Homs is the third most important city in Syria. It lies 160km to the north of Damascus. Like Petra and Palmyra, Homs was an Arab emirate in the 2nd century B.C. It was also the third station on the
“Silk route” after Doura Europos and Palmyra. It still retains this position of importance today, as the oil pipelines pass through the city. Unfortunately, many buildings and citadels in Homs were destroyed by ancient earthquakes.
There remains only one citadel in the south of the city with its Damascus and Palmyra gates. This historical city produced many impressive personalities.

 Khaled Ibn Al-Walid Mosque
Bassianos (an emir of Homs), through his daughter's marriage to the Roman emperor, Septimium Severus, who ruled Rome from 193 to 211, sired three rulers, Caracalla, Heliogabalus and Alexander Severus.
The city was the birthplace of the famous Syrian philosopher, Longenius, counsellor to Queen Zenobia, and of the famous physician, Marlian.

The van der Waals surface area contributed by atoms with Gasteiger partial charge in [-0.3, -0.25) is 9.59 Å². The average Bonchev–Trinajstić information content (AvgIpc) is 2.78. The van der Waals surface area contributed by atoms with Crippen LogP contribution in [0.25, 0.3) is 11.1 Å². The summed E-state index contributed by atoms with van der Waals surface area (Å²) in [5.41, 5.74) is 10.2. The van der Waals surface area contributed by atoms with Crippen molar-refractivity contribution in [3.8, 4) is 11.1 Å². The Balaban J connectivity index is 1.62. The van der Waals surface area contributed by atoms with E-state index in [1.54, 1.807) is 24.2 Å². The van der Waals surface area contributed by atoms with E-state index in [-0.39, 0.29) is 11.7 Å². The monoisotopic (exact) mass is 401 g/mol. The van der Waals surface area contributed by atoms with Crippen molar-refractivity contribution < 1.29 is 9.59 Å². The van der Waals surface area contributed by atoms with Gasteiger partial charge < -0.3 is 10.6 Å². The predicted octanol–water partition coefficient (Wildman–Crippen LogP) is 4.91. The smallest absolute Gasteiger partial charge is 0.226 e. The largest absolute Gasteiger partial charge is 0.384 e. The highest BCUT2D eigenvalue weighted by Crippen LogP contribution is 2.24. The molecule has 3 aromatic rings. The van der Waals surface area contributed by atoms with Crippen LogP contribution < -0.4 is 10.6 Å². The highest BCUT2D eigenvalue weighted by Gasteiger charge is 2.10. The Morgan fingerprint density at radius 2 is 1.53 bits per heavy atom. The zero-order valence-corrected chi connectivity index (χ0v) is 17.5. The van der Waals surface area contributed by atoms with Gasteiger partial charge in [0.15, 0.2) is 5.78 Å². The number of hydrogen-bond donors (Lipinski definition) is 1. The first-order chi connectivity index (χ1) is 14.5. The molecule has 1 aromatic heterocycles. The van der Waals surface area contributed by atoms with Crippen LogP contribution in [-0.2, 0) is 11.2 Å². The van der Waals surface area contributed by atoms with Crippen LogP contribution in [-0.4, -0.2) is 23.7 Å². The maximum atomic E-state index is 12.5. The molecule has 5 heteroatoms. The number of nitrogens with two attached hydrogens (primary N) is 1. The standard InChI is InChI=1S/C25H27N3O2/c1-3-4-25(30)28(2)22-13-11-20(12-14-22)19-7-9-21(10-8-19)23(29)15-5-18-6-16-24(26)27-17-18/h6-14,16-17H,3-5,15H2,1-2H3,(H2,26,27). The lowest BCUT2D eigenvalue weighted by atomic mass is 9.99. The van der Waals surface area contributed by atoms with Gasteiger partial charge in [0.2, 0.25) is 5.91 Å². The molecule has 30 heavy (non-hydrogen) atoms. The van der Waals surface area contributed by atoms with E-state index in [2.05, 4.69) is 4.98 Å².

Among the most significant historic constructions remaining in Homs is the mosque of Khaled ibn al-Walid, the great commander of the Muslim Arab armies. Two very tall white-stone minarets lend lightness to the imposing structure. The slender colonnade in black and white stone in horizontal rows is representative of traditional Syrian architecture.

Many churches still stand in Homs from the days of early Christianity in Syria. One of these churches is said to possess the girdle of the Blessed Virgin. The church of
St. Elian is unique for its collection of fine frescoes discovered in 1970. These bear inscriptions in Greek and Arabic, and date back to the end of the 12th century.
The Nuri mosque also dates back to the 12th century, distinguished for its beautiful entrance.
In the Homs museum, there are many archaeological artifacts dating back to the ancient Syrian, Greek, Roman, Byzantine and Arab eras.
The Qattina lake is 15km from Homs, it is rich in fish, and has the first rainwater dam used in agriculture which dates back to the 2nd millennium B.C. Close to this lake is the archaeological hill called Tel al-Nabi Mand (Qadesh), where a historic battle took place between the Hittites and the Egyptians in the thirteenth century B.C.


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